As a positive contribution to a solution of the textile impasse with Japan, the EC delegation indicated, subject to some qualification, it would not raise textile barriers against Japan if the US and Japan were able to arrive at a reasonable voluntary textile arrangement prior to enactment of US legislation.

(2) EC Enlargement

Nat Samuels assured the EC side that we continue to support the accession of the UK to the Common Market but we expect the parties to the [Page 118]negotiations to take fully into account the trading interests and GATT rights of the US and other third countries. The US side suggested the Community consider the effects of enlargement on third countries and made clear that we regard this bilateral consultative forum as appropriate for raising specific trade problems that might arise in the course of negotiations. Dahrendorf responded with an explanation of the problems and delicacy of dealing with third countries while the negotiations with the British and other applicants were proceeding but offered to consider specific suggestions that the US might make.

(3) Agriculture

Nat Samuels and Assistant Secretary of Agriculture Palmby set forth our concerns over the high level of agricultural protectionism in the Community and stressed the need to reduce grain support prices. This would have an important beneficial effect on our exports and reduce the adverse effects of extending the EC agricultural policy to the UK and other applicants. The EC delegation explained that the Commission is resisting political pressures for an increase in grain prices in the Community but insisted that a reduction in grain prices was politically out of the question. The most that could be hoped for was to continue to keep the grain price stable for several more years. At the current levels of inflation in Europe, stable prices would erode the real return to farmers and thus their stimulus to production, while bringing an improvement to the U.S. exporter in terms of real prices. It was agreed to hold subsequent policy-level discussions between the US and the EC on a variety of agricultural trade items, although the EC is unable to publicize explicitly its willingness to include discussions on grain prices lest this spark a political explosion.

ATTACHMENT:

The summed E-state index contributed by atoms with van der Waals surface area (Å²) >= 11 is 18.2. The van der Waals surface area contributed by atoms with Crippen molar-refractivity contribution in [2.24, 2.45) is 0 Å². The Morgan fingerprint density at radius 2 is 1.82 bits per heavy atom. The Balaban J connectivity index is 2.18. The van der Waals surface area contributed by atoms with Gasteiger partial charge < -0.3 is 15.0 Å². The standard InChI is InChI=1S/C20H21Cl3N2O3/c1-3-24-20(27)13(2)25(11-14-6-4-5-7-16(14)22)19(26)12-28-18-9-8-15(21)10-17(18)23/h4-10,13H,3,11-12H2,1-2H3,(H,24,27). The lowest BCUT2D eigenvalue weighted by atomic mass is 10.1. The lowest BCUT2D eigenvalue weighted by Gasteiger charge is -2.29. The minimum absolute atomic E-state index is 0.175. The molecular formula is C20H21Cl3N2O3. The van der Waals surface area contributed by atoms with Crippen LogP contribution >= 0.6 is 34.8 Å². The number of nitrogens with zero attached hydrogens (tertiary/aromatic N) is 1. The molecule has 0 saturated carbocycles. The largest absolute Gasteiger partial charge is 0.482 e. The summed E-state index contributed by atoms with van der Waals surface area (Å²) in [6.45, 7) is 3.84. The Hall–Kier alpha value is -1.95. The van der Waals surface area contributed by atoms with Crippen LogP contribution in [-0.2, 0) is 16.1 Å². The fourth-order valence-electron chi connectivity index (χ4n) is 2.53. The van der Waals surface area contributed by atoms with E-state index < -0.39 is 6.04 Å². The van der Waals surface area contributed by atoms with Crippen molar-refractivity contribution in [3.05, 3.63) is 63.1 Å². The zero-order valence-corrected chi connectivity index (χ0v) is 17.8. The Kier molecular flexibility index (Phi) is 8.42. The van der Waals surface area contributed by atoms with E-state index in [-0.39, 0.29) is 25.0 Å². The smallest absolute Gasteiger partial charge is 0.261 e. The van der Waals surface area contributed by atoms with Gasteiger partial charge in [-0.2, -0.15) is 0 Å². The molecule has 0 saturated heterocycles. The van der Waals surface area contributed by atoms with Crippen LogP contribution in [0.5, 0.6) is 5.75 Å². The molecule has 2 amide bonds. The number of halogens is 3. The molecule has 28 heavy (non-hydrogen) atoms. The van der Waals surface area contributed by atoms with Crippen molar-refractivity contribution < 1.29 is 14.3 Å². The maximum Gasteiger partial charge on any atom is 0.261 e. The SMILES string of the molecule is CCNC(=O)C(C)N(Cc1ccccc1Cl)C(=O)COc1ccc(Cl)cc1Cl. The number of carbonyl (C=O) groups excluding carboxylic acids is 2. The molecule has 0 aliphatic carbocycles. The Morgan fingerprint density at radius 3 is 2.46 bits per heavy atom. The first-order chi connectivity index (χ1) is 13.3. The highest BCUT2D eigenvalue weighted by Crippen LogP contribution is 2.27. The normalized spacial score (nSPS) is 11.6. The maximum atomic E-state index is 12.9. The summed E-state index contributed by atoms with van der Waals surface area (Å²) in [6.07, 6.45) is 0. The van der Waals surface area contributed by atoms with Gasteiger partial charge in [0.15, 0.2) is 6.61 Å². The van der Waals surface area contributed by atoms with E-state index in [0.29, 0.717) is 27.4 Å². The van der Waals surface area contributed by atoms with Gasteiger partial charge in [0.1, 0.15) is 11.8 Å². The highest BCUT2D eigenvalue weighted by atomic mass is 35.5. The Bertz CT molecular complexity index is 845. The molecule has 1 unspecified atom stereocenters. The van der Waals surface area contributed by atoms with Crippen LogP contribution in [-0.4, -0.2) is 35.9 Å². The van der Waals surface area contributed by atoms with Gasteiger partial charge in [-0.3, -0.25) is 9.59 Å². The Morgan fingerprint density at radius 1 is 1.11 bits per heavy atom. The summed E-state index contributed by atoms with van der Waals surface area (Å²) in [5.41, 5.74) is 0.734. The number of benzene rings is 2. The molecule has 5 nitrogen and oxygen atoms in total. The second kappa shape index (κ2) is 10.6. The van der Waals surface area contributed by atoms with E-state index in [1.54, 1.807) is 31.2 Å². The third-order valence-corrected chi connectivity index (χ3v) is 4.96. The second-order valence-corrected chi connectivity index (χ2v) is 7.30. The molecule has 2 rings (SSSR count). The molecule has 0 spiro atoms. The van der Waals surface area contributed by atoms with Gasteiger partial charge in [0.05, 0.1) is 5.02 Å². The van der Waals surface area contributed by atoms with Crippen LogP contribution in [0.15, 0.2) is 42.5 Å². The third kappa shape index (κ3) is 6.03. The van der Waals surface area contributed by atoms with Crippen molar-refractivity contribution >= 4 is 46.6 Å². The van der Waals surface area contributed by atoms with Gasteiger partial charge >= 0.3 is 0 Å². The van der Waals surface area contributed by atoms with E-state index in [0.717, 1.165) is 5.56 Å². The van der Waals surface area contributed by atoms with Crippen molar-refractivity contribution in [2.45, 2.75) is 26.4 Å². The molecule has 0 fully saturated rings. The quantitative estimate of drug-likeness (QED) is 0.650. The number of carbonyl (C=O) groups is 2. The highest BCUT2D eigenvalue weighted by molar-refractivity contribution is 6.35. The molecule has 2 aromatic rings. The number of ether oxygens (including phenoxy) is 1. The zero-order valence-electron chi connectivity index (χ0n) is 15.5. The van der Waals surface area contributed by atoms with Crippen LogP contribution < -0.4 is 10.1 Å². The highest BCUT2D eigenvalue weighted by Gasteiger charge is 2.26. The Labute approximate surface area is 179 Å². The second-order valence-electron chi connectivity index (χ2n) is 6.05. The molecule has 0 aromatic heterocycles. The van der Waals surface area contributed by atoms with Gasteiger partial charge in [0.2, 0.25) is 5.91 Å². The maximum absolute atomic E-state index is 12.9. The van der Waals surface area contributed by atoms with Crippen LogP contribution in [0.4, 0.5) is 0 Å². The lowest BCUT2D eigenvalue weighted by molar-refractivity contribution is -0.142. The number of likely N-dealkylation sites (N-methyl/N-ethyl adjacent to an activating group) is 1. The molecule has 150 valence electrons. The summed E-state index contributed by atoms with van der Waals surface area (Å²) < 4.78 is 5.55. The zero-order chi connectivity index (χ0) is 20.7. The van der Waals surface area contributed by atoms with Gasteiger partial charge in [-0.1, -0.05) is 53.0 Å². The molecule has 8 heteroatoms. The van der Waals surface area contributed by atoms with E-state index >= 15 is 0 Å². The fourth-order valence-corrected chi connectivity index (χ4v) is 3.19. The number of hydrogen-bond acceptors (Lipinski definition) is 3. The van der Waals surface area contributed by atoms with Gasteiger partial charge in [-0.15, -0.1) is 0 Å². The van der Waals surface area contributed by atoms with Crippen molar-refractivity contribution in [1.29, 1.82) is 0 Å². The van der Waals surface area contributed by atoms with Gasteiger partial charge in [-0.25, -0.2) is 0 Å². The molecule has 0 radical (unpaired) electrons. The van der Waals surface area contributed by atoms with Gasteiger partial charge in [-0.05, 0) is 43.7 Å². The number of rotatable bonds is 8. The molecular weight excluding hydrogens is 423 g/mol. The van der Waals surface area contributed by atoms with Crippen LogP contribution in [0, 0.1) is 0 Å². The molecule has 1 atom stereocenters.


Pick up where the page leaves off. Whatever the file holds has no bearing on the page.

(4) EC Preferential Arrangements

The US side made clear its objection in principle to the EC preferential trading arrangements in the Mediterranean which we believe violate the most-favored-nation principle of GATT. Dahrendorf defended these arrangements on political grounds and pointed out that these arrangements are for the time being the only instrument available to the Common Market to meet its responsibility to the Mediterranean littoral. He claimed the Common Market did not seek the arrangements for commercial advantage, and he insisted that they caused no commercial injury to the US or other third countries. The US side contested this by pointing out that the California-Arizona citrus industry has already complained of injury. It was agreed that without derogation from or compromising the question of principle, the US and the EC would jointly try to determine the damage to us resulting from these agreements.

John N. Irwin II
  1. Source: National Archives, Nixon Presidential Materials, NSC Files, Subject Files, Box 322, European Common Market, Volume I 1969-1970. Limited Official Use. Forwarded to Kissinger under cover of a November 6 memorandum from Bergsten who recommended it be sent forward to alert the President to the issues between the United States and the Community. Presumably after the memorandum came back from the President with his marginal notes, Kissinger wrote at the top: “Bergsten—keep this note in mind.”
  2. The President partially encircled this paragraph and underscored “explained,” next to which he wrote “We should complain.”
  3. The President wrote at the end of the memorandum: “K—it seems to me that we ‘protest’ and continue to get the short end of the stick in our dealings with the community. Agriculture is a prime example—The Congress is simply not going to tolerate this too passive attitude on the part of our representatives in such negotiations.”